Paradigm shift needed to improve water use efficiency : The Tribune India

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Paradigm shift needed to improve water use efficiency

India is the largest user of groundwater, accounting for 25 per cent of the global withdrawals.

Paradigm shift needed to improve water use efficiency

NEEDS: India, which accounts for 4 per cent of the world’s water resources, uses them for irrigation and domestic and industrial purposes. ISTOCK



SP Vasudeva

Ex-Director, Union Ministry of Water Resources

LATEST data released by the Central Water Commission paints a grim picture of the live storage in India’s reservoirs, particularly in the southern states. The reservoir levels in South India have plummeted to just 17 per cent of their capacity amid a widespread heatwave. This does not augur well for the water security of the region and the country as a whole.

India, which accounts for 4 per cent of the world’s water resources, uses them for irrigation, and domestic and industrial purposes. Surface and groundwater, as per ease of availability, are put to various uses. There is, however, a shortage of water across states, leading to crop failure, deaths, closing down of healthcare facilities and industries. India has become ‘water-stressed’, with the per capita per year water availability being 1,545 cubic metres, less than the stipulated 1,700 cubic metres. At this rate, India is projected to become ‘water-scarce’ by 2050, when the availability will be less than 1,000 cubic metres.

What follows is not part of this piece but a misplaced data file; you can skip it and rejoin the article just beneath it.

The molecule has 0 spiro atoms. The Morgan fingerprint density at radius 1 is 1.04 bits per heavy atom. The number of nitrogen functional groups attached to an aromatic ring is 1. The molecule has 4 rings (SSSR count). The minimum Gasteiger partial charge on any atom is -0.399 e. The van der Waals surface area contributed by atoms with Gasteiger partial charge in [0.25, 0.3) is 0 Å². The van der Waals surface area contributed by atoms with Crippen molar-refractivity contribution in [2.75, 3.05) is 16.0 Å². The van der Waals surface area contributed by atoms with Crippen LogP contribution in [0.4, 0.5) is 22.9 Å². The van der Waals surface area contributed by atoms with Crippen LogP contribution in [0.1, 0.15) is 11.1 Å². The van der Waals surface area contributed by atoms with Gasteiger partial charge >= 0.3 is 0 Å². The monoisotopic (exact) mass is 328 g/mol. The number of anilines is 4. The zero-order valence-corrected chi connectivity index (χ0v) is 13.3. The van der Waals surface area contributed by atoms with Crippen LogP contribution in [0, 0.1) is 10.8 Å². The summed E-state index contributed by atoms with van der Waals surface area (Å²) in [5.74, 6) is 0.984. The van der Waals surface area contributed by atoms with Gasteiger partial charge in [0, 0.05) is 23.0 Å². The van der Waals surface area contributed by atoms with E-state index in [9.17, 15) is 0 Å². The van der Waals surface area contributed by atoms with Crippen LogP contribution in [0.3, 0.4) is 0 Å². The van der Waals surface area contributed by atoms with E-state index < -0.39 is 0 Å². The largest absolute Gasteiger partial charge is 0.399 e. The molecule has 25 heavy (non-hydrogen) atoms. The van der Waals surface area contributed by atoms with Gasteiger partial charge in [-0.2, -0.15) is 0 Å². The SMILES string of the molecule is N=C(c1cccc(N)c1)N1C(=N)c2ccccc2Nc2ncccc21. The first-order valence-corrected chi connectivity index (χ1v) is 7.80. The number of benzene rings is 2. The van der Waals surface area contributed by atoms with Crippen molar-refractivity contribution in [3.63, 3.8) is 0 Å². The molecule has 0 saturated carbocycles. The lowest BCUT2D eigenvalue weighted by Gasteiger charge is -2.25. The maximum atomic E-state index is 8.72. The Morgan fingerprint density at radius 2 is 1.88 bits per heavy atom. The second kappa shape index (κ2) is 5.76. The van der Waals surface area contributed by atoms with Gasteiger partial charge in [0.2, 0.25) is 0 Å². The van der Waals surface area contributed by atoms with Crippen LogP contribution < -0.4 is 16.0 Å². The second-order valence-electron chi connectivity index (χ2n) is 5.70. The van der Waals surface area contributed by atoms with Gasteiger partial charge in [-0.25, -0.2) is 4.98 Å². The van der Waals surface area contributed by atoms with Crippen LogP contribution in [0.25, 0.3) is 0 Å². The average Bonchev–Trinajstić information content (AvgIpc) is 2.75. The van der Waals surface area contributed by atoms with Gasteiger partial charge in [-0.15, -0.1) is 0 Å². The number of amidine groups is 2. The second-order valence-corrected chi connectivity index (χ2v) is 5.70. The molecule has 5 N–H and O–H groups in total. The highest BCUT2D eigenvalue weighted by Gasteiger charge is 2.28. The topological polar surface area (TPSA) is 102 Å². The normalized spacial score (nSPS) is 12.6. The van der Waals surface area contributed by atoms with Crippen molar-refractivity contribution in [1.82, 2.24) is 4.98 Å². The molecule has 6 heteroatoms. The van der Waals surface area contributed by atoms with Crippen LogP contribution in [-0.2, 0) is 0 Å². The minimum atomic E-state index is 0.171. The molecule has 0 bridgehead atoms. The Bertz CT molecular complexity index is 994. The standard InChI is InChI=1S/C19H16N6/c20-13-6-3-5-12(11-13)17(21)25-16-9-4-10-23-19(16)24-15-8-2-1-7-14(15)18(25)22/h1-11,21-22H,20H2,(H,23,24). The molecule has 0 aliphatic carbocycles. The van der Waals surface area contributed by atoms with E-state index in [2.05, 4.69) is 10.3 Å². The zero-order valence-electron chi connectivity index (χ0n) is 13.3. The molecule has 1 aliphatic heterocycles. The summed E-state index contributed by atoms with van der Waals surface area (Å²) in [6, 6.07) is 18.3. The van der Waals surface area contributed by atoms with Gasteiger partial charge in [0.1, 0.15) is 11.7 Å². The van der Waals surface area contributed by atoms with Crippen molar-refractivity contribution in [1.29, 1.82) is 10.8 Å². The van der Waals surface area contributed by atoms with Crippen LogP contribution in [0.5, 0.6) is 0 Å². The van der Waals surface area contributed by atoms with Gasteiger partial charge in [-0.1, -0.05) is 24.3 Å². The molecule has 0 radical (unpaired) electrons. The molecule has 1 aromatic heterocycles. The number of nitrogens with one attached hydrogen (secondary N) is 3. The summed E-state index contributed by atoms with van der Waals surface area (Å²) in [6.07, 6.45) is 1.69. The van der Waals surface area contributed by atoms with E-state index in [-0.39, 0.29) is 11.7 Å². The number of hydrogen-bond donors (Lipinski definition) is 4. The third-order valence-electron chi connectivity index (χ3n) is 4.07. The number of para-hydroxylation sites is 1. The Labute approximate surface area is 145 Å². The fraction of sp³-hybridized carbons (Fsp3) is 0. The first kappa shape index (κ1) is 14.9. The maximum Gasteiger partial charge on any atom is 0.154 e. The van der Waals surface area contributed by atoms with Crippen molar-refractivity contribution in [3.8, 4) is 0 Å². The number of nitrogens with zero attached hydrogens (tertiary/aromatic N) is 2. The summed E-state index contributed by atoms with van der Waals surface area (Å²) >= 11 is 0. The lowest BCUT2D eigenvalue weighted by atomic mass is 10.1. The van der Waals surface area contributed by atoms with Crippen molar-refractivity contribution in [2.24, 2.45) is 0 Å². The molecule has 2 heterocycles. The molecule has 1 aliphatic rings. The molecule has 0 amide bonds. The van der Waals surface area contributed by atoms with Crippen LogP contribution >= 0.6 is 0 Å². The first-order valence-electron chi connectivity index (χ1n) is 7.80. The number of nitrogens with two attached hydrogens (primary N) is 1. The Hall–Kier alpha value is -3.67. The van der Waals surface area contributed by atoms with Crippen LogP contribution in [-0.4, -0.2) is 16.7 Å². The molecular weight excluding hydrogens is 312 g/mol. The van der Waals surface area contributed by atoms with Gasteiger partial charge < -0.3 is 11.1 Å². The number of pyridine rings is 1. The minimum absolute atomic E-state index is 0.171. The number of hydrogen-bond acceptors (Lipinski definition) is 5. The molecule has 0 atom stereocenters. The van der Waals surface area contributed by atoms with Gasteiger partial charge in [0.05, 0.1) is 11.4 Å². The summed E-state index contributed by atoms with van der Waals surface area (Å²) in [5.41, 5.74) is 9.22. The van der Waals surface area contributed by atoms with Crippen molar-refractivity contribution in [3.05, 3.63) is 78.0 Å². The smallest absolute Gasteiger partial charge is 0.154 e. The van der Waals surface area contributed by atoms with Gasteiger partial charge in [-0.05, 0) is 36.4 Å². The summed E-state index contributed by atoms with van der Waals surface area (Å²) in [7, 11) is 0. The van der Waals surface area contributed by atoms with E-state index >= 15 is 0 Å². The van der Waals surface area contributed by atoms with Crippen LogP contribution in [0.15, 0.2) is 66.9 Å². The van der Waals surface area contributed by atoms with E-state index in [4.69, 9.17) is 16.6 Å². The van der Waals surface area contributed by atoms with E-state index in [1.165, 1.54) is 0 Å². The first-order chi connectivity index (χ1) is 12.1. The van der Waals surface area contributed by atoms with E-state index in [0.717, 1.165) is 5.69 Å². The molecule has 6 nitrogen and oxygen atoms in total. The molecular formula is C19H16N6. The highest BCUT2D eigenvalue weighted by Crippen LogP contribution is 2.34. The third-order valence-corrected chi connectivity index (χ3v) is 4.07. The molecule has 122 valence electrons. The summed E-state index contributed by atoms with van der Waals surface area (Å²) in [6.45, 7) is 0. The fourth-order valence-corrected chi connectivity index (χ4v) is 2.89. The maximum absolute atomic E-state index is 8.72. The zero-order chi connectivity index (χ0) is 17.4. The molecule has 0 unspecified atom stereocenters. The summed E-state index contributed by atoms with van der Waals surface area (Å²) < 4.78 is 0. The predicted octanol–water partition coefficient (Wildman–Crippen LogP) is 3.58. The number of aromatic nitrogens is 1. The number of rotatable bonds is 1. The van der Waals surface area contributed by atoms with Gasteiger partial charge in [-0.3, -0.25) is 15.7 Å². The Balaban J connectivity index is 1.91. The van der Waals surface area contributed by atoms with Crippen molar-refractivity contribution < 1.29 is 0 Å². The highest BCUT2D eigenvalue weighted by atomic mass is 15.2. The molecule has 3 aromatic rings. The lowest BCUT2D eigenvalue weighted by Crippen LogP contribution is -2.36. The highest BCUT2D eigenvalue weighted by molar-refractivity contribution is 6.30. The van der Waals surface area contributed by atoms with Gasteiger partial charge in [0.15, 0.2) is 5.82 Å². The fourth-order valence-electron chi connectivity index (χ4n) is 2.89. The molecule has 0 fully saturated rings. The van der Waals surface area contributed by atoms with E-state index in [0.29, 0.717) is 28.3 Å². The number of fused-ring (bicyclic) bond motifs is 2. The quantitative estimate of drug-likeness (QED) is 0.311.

Various states have made significant infrastructural investments in irrigation, but a lack of regular maintenance and quality service are causing bottlenecks. Water left untreated after domestic, industrial and other uses is causing surface and groundwater pollution. Groundwater is also getting polluted through an excessive use of chemical fertilisers and pesticides. The Centre had informed the Supreme Court in 2016 that about 33 crore people in 256 districts of 10 states were affected by drought. Appropriate practices, innovative technologies and positive participation of all stakeholders are required for moving towards sustainable and efficient water use management.